Beware the New Prophets
An extract from the book Beware the New Prophets on how influential 'prophets' in the US are evading scrutiny
Influential 'prophets' in the US are claiming to be an end-time super-army for the Lord. But their 'prophesies' are often wrong. Pentecostal pastor Bill Randles investigates . . .
One consistent characteristic of the new prophets is their insistence that the New Testament prophets do not have to be subjected to the tests of Deuteronomy (13.1-3 and 18.22).
They are incredibly resourceful in the many ways that they rationalise this position. But the end result is that there is no objective standard by which to measure them. I have assembled a sampling of their quotes on this subject so that rather than tell you what they are saying, you can see for yourself in their own words how they approach the subject of prophetic accountability.
We can begin with the US 'prophet' Rick Joyner: 'One of the greatest hazards affecting maturing prophets is the erroneous interpretation of the Old Testament exhortation that if a prophet ever predicted something which did not come to pass he was no longer to be considered a true prophet . . . The warning was that if this happened, the prophet has been presumptuous and the people were not to fear him. If one predicts something in the name of the Lord and it does not come to pass, he probably has spoken presumptuously and needs to be repented of, but that does not make him a false prophet. No one could step out in the faith required to walk in his calling if he knew that a single mistake could ruin him for life.' ('The Prophetic Ministry', Rick Joyner, Morning Star Propetic Newsletter, Vol. 3, No. 2, p.2).
How is it erroneous to interpret Moses to be saying that we are to reject inaccurate prophets? If the church is to provoke Israel to jealousy (Romans 11.14), how could inaccurate prophets possibly provoke the people of Moses to jealousy? Joyner then appeals to Bob Jones' teaching on prophetic accuracy: 'Bob (Jones) was told that the general level of prophetic revelation in the church was about 65% accurate at this time. Some are only about 10% accurate. Prophecy is increasing in purity, but there is a still a long way to go. This is actually grace for the church now, because 100% accuracy in this ministry would bring a level of accountability to the church which she is too immature to bear at this time. It would result in too many Annaniases and Sapphiras' (ibid.).
Where do we begin to comment on this kind of reasoning? Prophecy itself is evolving, 'increasing in purity'!? These earnest men want to be accurate, and probably would be, but it is the church which holds it all back, for she is not quite 'there yet'. One must admit, these people are good at communication!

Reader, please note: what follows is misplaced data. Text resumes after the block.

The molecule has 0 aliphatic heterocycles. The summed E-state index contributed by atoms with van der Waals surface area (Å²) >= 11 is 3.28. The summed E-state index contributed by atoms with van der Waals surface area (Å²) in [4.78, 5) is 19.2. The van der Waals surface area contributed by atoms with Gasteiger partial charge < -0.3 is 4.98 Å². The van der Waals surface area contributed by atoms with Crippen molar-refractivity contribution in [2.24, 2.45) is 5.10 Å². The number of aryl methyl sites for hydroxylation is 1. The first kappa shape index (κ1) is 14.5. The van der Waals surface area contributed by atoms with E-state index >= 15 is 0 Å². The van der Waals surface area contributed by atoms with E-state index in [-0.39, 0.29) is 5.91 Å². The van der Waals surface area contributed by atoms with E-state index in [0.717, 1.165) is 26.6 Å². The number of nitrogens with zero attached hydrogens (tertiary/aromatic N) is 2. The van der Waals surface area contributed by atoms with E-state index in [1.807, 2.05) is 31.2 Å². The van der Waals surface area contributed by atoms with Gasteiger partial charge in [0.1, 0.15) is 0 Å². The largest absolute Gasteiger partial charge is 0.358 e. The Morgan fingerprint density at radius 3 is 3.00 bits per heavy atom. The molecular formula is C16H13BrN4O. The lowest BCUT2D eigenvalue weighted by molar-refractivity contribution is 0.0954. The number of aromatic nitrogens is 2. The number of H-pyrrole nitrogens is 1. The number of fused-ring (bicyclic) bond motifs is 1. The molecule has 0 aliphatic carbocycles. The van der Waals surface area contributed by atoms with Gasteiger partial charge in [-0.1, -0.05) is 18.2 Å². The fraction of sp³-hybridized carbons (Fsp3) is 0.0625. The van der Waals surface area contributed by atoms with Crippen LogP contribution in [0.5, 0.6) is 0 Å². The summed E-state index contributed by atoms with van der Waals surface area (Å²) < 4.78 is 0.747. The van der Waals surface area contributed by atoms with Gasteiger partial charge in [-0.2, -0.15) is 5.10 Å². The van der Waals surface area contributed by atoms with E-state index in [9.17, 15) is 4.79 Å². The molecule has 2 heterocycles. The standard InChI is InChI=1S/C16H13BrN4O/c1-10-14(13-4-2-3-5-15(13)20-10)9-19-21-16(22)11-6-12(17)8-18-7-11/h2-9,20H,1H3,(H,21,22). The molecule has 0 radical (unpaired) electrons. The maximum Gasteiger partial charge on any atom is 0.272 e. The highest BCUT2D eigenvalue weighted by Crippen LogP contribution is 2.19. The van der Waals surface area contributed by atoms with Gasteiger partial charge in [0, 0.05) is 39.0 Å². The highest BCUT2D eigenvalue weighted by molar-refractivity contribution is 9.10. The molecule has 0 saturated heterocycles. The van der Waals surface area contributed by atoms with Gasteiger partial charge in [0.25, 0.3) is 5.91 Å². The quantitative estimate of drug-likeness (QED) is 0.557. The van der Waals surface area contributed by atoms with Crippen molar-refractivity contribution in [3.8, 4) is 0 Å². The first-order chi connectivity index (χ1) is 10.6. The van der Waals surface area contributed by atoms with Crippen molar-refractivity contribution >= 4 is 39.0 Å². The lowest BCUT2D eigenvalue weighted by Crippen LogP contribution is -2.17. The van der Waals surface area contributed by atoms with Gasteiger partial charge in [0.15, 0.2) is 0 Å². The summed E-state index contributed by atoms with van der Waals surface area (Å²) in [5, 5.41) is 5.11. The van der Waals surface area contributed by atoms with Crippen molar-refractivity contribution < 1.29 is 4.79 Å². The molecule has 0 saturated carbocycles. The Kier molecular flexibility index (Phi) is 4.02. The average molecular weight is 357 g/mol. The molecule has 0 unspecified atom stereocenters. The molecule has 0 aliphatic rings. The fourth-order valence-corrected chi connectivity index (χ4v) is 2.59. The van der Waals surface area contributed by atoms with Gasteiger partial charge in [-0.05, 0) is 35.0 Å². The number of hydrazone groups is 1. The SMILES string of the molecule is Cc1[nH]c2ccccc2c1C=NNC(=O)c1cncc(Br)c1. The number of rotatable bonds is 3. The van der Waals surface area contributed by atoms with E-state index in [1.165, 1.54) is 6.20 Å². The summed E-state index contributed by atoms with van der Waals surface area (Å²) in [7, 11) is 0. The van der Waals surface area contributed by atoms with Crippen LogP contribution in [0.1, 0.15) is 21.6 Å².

If the church isn't mature enough, at this time, for 100% prophecy, why didn't that stop God in the book of Acts when Ananias and Sapphira actually did die? Was Israel more mature than we are now, in the days of Isaiah, Jeremiah and Ezekiel? Where are Peter's 30% prophecies or Agabus' 45% prophecies? What other prophets had been given the luxury to grow into 100% accuracy?
Another evasion is in the oft-used disclaimer that: 'We aren't saying that we are prophets, we are only saying that we have a prophetic ministry.' Mike Bickle, for example, in an interview in the book Some said it thundered, which is a positive account of the Kansas City Prophets, is asked the question by the author David Pytches: 'Do prophets ever get things wrong?'
'Mike Bickle was at pains to stress that he saw a real distinction between the recognised office of a prophet and those who received revelations and gave prophecies. At KCF, they only actually regard Paul Cain as a prophet . . . though the self-effacing Paul would never claim such an office for himself . . . We asked tactfully if any of them was ever wrong. They all agreed that they had occasionally been proved wrong. Sometimes their revelation was right but their interpretation or application was wrong.' (Some said it thundered, Pytches, p.108-109).
In my opinion, this amounts to a semantical evasion of the Deuteronomy tests. That somehow it's all right to stand up in the name of the Lord and speak unto God's people, fully expecting to be received as authoritative, as long as you don't call yourself a prophet. Act like a prophet, tell the church you saw Jesus Christ in a vision and a dream, pass on the unique and intriguing 'words' that this 'Jesus' gave you, but when you are proven false, duck out of accountability by denying that you are technically a prophet! It would be different if these people were merely sharing their 'insights' of Scripture, for then there would be room for debate and discussion. They may, or may not, have the correct insights. But these are not mere insights, these are interactive visions, talking angels, authoritative words, predictions etc! In many cases, we are cautioned that to reject these ministries is to endanger yourself to be another Ananias and Sapphira! These people speak out of both sides of their mouths - on the one hand, they allow themselves to be called prophets; they write books about the coming restoration of prophets; they posture themselves as prophets; but when godly people want to apply valid scriptural tests to them, they deny being a prophet!
Not all deny the title in their evasion of prophetic accountability, many just come right out and contradict Moses as being applicable to a New Testament prophet: 'The prophet who misses it occasionally in his prophecies may be ignorant, immature or presumptuous, or he may be ministering with too much zeal and too little wisdom and anointing. But this does not prove him a false prophet . . . it is certainly possible for a true prophet to be inaccurate. He would not do it knowingly, for a true prophet is so conscientious he would rather never speak at all than speak even one false word or give wrong direction to even one person. So we must understand the distinction between a false prophecy and a false prophet if we are to be open to what God says. One of the quickest ways to get into trouble with God is to accuse one of Christ's prophets falsely. God says in his Word: 'Do my prophets no harm.'' (Bill Hamon, Prophets and personal prophecy).